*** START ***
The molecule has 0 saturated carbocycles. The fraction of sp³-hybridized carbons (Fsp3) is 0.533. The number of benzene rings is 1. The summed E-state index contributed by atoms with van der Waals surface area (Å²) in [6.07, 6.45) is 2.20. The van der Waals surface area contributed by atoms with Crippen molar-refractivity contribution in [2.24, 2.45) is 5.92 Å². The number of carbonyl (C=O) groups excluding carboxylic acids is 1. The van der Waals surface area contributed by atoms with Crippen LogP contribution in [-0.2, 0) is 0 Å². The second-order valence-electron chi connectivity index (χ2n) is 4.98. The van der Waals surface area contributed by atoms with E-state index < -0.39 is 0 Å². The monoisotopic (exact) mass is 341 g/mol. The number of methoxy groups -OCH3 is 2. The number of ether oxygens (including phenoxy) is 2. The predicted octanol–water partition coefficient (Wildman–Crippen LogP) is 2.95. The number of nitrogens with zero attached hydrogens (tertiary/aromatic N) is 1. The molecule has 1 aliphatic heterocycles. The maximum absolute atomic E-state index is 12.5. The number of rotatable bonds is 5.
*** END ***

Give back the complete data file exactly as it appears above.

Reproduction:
The molecule has 0 saturated carbocycles. The fraction of sp³-hybridized carbons (Fsp3) is 0.533. The number of benzene rings is 1. The summed E-state index contributed by atoms with van der Waals surface area (Å²) in [6.07, 6.45) is 2.20. The van der Waals surface area contributed by atoms with Crippen molar-refractivity contribution in [2.24, 2.45) is 5.92 Å². The number of carbonyl (C=O) groups excluding carboxylic acids is 1. The van der Waals surface area contributed by atoms with Crippen LogP contribution in [-0.2, 0) is 0 Å². The second-order valence-electron chi connectivity index (χ2n) is 4.98. The van der Waals surface area contributed by atoms with E-state index < -0.39 is 0 Å². The monoisotopic (exact) mass is 341 g/mol. The number of methoxy groups -OCH3 is 2. The number of ether oxygens (including phenoxy) is 2. The predicted octanol–water partition coefficient (Wildman–Crippen LogP) is 2.95. The number of nitrogens with zero attached hydrogens (tertiary/aromatic N) is 1. The molecule has 1 aliphatic heterocycles. The maximum absolute atomic E-state index is 12.5. The number of rotatable bonds is 5.